Also agree that we should not special-case meta in the framework. After sleeping on it, I continue to like option 2. All that we should have to do for initial cut is:
          1) Define an interface like CallPrioritizer that takes a call object (method name/params) and provides a PrioritizedCall object (probably just wrapper for Long plus the original call object)
          2) Internal to RPC, change callQueue over to a priority queue, where we compare by the call priorities. If no callprioritizer is specified, we just prioritize on insertion time like we do now.
          3) Provide default implementation which prioritizes meta requests above user requests. Make it a configurable class so people can experiment with fancier QOS. If this turns out to work well, we turn it on by default, otherwise we leave the "in-order execution" as is by default.

          Then we can do other stuff like "reserved handler pools" or other ways of guaranteeing execution of high priority requests in a followup JIRA.

          Show
          Todd Lipcon added a comment - Agree, not going to sidetrack. I'll bring up my gripes re snapshot/backup/etc in the "move meta to ZK" jira if/when it gets filed Also agree that we should not special-case meta in the framework. After sleeping on it, I continue to like option 2. All that we should have to do for initial cut is: 1) Define an interface like CallPrioritizer that takes a call object (method name/params) and provides a PrioritizedCall object (probably just wrapper for Long plus the original call object) 2) Internal to RPC, change callQueue over to a priority queue, where we compare by the call priorities. If no callprioritizer is specified, we just prioritize on insertion time like we do now. 3) Provide default implementation which prioritizes meta requests above user requests. Make it a configurable class so people can experiment with fancier QOS. If this turns out to work well, we turn it on by default, otherwise we leave the "in-order execution" as is by default. Then we can do other stuff like "reserved handler pools" or other ways of guaranteeing execution of high priority requests in a followup JIRA.
          Hide
          ryan rawson added a comment -

          i have a working patch for this, it makes an amazing difference! I tested it on a version of hbase with that META deadlock and it cleared it right up I'll post a patch soon

          Show
          ryan rawson added a comment - i have a working patch for this, it makes an amazing difference! I tested it on a version of hbase with that META deadlock and it cleared it right up I'll post a patch soon
          Hide
          stack added a comment -

          This patch changes the api for rpc. It likely messes up Gary's work on making rpc pluggable; i.e. secure and non-secure rpc. Let me ask him what he thinks of this.

          Whats this change mean?

          • private static final int MAX_QUEUE_SIZE_PER_HANDLER = 100;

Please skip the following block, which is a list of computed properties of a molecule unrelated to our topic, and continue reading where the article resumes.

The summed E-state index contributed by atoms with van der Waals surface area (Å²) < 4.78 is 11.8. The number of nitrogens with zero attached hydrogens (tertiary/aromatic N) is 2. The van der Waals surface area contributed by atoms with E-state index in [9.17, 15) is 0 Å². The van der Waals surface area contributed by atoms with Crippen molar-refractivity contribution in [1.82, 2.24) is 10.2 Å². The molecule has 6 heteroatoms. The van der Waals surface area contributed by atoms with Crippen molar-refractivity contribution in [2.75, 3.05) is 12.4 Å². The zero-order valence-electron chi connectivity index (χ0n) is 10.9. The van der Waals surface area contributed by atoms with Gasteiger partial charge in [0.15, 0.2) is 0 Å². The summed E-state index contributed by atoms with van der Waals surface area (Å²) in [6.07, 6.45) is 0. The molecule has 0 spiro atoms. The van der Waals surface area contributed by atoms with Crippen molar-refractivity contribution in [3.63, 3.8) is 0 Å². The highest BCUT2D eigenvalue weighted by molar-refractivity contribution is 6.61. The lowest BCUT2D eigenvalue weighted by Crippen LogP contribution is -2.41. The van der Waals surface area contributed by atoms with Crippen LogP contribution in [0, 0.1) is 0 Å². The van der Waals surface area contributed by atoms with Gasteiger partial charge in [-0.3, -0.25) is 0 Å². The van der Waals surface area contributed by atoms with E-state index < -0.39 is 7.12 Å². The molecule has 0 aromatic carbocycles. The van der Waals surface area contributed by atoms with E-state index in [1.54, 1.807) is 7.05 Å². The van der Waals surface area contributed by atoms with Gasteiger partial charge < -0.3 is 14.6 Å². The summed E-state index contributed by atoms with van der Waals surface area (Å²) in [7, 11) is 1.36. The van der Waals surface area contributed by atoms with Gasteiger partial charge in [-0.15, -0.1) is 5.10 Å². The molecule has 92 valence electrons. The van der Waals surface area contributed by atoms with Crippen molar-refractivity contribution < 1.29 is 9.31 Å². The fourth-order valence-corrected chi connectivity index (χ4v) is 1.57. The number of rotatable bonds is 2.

+ private static final int MAX_QUEUE_SIZE_PER_HANDLER = 1000;

          QoSFunction has to be in HRS? We've been doing work to break up the massive classes.

          How about a unit test?

          Show
          stack added a comment - This patch changes the api for rpc. It likely messes up Gary's work on making rpc pluggable; i.e. secure and non-secure rpc. Let me ask him what he thinks of this. Whats this change mean? private static final int MAX_QUEUE_SIZE_PER_HANDLER = 100; + private static final int MAX_QUEUE_SIZE_PER_HANDLER = 1000; QoSFunction has to be in HRS? We've been doing work to break up the massive classes. How about a unit test?
          Hide
          ryan rawson added a comment -

          Where else would QoSFunction go? It has to know intimate details about the regionserver, in order to discern if a scan belongs to a META table or not.

          I tweaked the queue size per handler so that i would have less blocking, although I'm not sure how good of an idea this is. I can revert on commit.

          There are only 2 API changes:

          • Add new parameters for high priority RPC pools and levels
          • Add new setter for QosFunction

          that is about it IIRC... its all internal elsewise?

          Show
          ryan rawson added a comment - Where else would QoSFunction go? It has to know intimate details about the regionserver, in order to discern if a scan belongs to a META table or not. I tweaked the queue size per handler so that i would have less blocking, although I'm not sure how good of an idea this is. I can revert on commit. There are only 2 API changes: Add new parameters for high priority RPC pools and levels Add new setter for QosFunction that is about it IIRC... its all internal elsewise?
          Hide
          Todd Lipcon added a comment -

          Yea, -1 on increasing the queue size - those calls can eat a lot of memory, eg if they're bulk puts.

          Over in Hadoop land they solved the pooling issue by having the NN listen on multiple ports, where each port is dedicated to a different "priority level". It's sort of nice since you can do network-level QoS as well to help things out, plus you don't have the issue of having to read a call in order to know if it's high priority. The downside of course is that you expose many more ports. Thoughts?

          Show
          Todd Lipcon added a comment - Yea, -1 on increasing the queue size - those calls can eat a lot of memory, eg if they're bulk puts. Over in Hadoop land they solved the pooling issue by having the NN listen on multiple ports, where each port is dedicated to a different "priority level". It's sort of nice since you can do network-level QoS as well to help things out, plus you don't have the issue of having to read a call in order to know if it's high priority. The downside of course is that you expose many more ports. Thoughts?
          Hide
          ryan rawson added a comment -

          lets go with the working code we have now... it isnt perfect but it improves things substantially.

          Show
          ryan rawson added a comment - lets go with the working code we have now... it isnt perfect but it improves things substantially.
          Hide
          stack added a comment -

          Shall we close this issue since the patch was committed and then open another for Todd's idea of another port to handle priority messages?

          Show
          stack added a comment - Shall we close this issue since the patch was committed and then open another for Todd's idea of another port to handle priority messages?
          Hide
          ryan rawson added a comment -

          Ports for QOS: HBASE-3069

          Show
          ryan rawson added a comment - Ports for QOS: HBASE-3069

            People

            • Assignee:
              ryan rawson
              Reporter:
              Todd Lipcon
            • Votes:
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              • Created:
                Updated:
                Resolved:

                Development